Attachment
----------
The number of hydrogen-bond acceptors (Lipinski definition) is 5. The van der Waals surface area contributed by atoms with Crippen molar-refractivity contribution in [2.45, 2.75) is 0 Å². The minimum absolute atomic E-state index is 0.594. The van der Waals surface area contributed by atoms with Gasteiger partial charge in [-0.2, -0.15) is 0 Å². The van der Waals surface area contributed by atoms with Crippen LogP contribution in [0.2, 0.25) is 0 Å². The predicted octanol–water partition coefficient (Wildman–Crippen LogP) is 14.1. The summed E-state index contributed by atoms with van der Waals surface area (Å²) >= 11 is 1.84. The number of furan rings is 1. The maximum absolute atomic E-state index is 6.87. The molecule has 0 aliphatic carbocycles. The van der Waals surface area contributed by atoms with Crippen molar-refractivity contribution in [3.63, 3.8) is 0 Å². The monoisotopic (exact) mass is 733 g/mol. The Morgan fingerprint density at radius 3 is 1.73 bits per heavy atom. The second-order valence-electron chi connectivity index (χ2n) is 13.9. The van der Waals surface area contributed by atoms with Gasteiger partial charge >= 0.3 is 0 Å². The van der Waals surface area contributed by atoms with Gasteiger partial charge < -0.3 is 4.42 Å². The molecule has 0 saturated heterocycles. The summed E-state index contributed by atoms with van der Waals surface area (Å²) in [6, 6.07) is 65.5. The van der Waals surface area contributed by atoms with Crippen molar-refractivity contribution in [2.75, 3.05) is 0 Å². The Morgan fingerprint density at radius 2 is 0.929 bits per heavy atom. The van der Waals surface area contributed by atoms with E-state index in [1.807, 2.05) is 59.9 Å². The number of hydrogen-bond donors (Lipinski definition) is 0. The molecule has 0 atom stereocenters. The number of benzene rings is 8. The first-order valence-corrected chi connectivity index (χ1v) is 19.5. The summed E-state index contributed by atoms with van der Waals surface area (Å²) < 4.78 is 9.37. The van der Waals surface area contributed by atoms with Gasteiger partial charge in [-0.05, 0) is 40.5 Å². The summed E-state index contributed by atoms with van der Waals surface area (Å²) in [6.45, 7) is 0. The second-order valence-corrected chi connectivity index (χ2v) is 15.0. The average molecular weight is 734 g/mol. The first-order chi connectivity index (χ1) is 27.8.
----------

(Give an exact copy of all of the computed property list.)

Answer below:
The number of hydrogen-bond acceptors (Lipinski definition) is 5. The van der Waals surface area contributed by atoms with Crippen molar-refractivity contribution in [2.45, 2.75) is 0 Å². The minimum absolute atomic E-state index is 0.594. The van der Waals surface area contributed by atoms with Gasteiger partial charge in [-0.2, -0.15) is 0 Å². The van der Waals surface area contributed by atoms with Crippen LogP contribution in [0.2, 0.25) is 0 Å². The predicted octanol–water partition coefficient (Wildman–Crippen LogP) is 14.1. The summed E-state index contributed by atoms with van der Waals surface area (Å²) >= 11 is 1.84. The number of furan rings is 1. The maximum absolute atomic E-state index is 6.87. The molecule has 0 aliphatic carbocycles. The van der Waals surface area contributed by atoms with Crippen molar-refractivity contribution in [3.63, 3.8) is 0 Å². The monoisotopic (exact) mass is 733 g/mol. The Morgan fingerprint density at radius 3 is 1.73 bits per heavy atom. The second-order valence-electron chi connectivity index (χ2n) is 13.9. The van der Waals surface area contributed by atoms with Gasteiger partial charge >= 0.3 is 0 Å². The van der Waals surface area contributed by atoms with Gasteiger partial charge < -0.3 is 4.42 Å². The molecule has 0 saturated heterocycles. The summed E-state index contributed by atoms with van der Waals surface area (Å²) in [6, 6.07) is 65.5. The van der Waals surface area contributed by atoms with Crippen molar-refractivity contribution in [2.75, 3.05) is 0 Å². The Morgan fingerprint density at radius 2 is 0.929 bits per heavy atom. The van der Waals surface area contributed by atoms with E-state index in [1.807, 2.05) is 59.9 Å². The number of hydrogen-bond donors (Lipinski definition) is 0. The molecule has 0 atom stereocenters. The number of benzene rings is 8. The first-order valence-corrected chi connectivity index (χ1v) is 19.5. The summed E-state index contributed by atoms with van der Waals surface area (Å²) < 4.78 is 9.37. The van der Waals surface area contributed by atoms with Gasteiger partial charge in [-0.05, 0) is 40.5 Å². The summed E-state index contributed by atoms with van der Waals surface area (Å²) in [6.45, 7) is 0. The second-order valence-corrected chi connectivity index (χ2v) is 15.0. The average molecular weight is 734 g/mol. The first-order chi connectivity index (χ1) is 27.8.